Morgan Stanley changes opinion on Sands ChinaAugust 11, 2014 7:05 PM by Ray Poirier
Analysts look to two different gambling segments when considering the impact of a slowdown in Macau. The first is the obvious VIP market that involves the high-rollers who are guided to Macau from mainland China by licensed tour groups. The second has been dubbed the “mass market” crowd.
Obviously, low numbers in June, said analysts, were caused by fewer VIP groups because so many high-stakes gamblers preferred to stay in China during the World Soccer Cup.
But, also affected, was the mass market, which also felt the impact of fewer numbers.
Because of this, Morgan Stanley analysts, who have for months touted Las Vegas Sands Corp. (LVS) as a Macau investment, have changed their opinions. They now say Sands China, a subsidiary of Las Vegas Sands that operate the most casinos and hotels in Macau, is “no longer a best idea.”
“The recent slowdown in mass segment,” they said in a recent note, “rise in staff costs due to labor shortage that will continue for some time, stalled construction of Parisian (next Cotai project) and general investor sentiment may keep stock price in a tight range or lower in the very near term.”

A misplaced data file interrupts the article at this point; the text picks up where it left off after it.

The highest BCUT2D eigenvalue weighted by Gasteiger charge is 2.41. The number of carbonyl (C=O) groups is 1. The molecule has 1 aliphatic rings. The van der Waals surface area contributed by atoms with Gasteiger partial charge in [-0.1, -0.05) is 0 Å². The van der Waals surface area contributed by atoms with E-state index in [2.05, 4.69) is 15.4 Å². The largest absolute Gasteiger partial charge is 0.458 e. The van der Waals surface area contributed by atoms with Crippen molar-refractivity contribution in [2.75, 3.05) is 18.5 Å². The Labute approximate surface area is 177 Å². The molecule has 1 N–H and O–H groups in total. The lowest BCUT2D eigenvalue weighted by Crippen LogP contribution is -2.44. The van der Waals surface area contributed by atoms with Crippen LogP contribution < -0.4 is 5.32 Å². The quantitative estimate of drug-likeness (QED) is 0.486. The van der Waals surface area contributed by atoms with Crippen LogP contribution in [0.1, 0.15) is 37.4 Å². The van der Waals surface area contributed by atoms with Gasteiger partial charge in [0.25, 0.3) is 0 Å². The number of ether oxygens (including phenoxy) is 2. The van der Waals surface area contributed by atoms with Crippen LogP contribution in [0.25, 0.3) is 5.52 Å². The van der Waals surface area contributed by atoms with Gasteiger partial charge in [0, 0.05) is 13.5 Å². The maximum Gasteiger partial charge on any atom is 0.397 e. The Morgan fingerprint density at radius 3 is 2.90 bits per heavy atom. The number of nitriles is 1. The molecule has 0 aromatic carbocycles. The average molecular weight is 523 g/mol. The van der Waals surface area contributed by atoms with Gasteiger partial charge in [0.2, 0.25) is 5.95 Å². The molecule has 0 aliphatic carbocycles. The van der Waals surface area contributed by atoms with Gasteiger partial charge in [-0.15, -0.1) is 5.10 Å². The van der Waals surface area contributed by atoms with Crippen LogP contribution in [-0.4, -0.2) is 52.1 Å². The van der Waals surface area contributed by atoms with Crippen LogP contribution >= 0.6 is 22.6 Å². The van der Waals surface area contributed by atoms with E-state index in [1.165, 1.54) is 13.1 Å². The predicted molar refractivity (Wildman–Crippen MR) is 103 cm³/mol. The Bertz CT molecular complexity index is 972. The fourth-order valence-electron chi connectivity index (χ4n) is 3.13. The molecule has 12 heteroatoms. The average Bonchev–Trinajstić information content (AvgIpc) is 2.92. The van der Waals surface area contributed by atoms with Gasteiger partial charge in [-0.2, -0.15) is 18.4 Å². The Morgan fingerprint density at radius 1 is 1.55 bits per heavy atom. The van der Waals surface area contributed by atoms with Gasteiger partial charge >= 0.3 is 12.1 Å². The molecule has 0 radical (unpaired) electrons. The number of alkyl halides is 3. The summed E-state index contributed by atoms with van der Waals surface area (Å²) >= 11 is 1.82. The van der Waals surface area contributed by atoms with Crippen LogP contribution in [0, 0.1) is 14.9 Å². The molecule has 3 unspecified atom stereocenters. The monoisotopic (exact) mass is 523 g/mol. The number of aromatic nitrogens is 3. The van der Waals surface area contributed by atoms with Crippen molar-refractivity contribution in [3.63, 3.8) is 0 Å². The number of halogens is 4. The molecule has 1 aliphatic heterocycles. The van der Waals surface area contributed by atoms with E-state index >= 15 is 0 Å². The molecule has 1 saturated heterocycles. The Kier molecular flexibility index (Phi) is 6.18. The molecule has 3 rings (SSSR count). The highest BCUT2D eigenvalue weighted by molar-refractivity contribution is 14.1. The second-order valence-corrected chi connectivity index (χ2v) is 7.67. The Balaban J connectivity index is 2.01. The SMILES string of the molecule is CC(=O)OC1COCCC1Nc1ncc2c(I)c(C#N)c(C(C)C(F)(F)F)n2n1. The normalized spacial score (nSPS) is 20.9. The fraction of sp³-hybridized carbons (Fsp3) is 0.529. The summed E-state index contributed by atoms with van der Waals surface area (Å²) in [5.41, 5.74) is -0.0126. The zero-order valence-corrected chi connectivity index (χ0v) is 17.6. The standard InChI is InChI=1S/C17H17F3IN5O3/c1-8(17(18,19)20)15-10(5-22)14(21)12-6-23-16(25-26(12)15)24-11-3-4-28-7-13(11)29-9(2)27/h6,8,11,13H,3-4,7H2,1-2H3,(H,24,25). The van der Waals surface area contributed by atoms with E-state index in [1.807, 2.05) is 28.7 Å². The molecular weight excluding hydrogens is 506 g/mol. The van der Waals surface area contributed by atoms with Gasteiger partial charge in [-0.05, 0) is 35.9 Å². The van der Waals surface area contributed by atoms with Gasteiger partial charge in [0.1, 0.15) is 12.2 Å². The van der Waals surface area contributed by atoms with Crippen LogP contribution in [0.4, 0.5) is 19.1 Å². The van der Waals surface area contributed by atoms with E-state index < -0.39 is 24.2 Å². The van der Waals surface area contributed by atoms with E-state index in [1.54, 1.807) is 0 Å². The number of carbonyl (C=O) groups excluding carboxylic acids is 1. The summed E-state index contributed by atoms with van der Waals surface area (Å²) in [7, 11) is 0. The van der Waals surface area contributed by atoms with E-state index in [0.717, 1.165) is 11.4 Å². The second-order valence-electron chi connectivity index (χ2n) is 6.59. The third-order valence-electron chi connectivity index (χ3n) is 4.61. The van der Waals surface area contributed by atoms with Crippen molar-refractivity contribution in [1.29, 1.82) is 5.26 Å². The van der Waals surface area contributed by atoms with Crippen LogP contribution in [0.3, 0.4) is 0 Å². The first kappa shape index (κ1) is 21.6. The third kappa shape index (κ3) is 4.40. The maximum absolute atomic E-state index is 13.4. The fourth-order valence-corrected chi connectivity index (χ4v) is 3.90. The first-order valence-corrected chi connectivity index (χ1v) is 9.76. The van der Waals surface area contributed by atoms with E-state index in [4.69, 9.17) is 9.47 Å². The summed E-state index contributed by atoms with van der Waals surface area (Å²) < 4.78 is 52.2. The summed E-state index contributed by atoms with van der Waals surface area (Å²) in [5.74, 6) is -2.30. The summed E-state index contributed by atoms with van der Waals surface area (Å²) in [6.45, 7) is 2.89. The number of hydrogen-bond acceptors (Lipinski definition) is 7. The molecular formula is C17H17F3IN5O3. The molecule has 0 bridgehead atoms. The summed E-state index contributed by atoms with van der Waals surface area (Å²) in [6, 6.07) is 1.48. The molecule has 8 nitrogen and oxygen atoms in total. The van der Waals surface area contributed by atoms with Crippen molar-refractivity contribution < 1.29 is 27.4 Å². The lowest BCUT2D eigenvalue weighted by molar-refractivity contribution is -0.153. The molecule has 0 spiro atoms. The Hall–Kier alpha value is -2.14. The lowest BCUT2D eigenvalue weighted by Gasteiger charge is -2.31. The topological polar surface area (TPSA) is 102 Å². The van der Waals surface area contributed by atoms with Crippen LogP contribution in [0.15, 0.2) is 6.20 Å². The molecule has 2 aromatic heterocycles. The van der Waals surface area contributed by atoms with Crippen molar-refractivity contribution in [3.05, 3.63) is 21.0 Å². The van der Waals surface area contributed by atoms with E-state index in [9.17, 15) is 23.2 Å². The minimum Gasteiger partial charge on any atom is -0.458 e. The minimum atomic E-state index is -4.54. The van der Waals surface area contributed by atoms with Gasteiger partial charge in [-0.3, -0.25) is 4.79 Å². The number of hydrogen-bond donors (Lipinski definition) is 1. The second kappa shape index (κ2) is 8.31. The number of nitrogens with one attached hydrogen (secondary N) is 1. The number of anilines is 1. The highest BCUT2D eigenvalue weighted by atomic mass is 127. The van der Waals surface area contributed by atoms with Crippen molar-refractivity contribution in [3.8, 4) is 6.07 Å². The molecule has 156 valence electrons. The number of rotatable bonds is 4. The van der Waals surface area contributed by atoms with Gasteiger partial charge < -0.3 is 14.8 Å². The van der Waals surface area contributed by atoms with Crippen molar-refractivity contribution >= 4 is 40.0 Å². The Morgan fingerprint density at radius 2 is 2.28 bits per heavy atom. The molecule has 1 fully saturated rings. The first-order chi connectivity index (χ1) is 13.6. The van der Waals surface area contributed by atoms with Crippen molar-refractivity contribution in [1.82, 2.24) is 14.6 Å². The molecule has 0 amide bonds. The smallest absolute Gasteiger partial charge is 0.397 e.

Shares in LVS plummeted in value last week.
Ray Poirier is the longtime executive editor at GamingToday.
Contact Ray at RayPoirier@GamingToday.com.
The early signs say in plain numbers that the Plainridge Park race track and slot casino is a big winner, both for the state of Massachusetts and Penn National Gaming which opened it about 10 days ago.
Atlanta may be the next major U.S. city to open the door to so-called Las Vegas-style gaming resorts. MGM has confirmed that it is taking a serious look at the possible opportunity there.
Boyd Gaming plans to spend $45 million adding another hotel tower and additional amenities at its Delta Downs racetrack and casino 120 miles east of Houston in Vinton, La.
Atlantic City’s troubled casino industry is hungry for new ideas and the ideas are coming. The problem is that some of them do not appear to make a lot of sense given the fact that existing casinos have been losing business.
Mark Frissora has formally checked in at Caesars Entertainment Corporation where he assumed his duties as president and chief executive officer. Now that he has all those titles, what is he going to do with the job?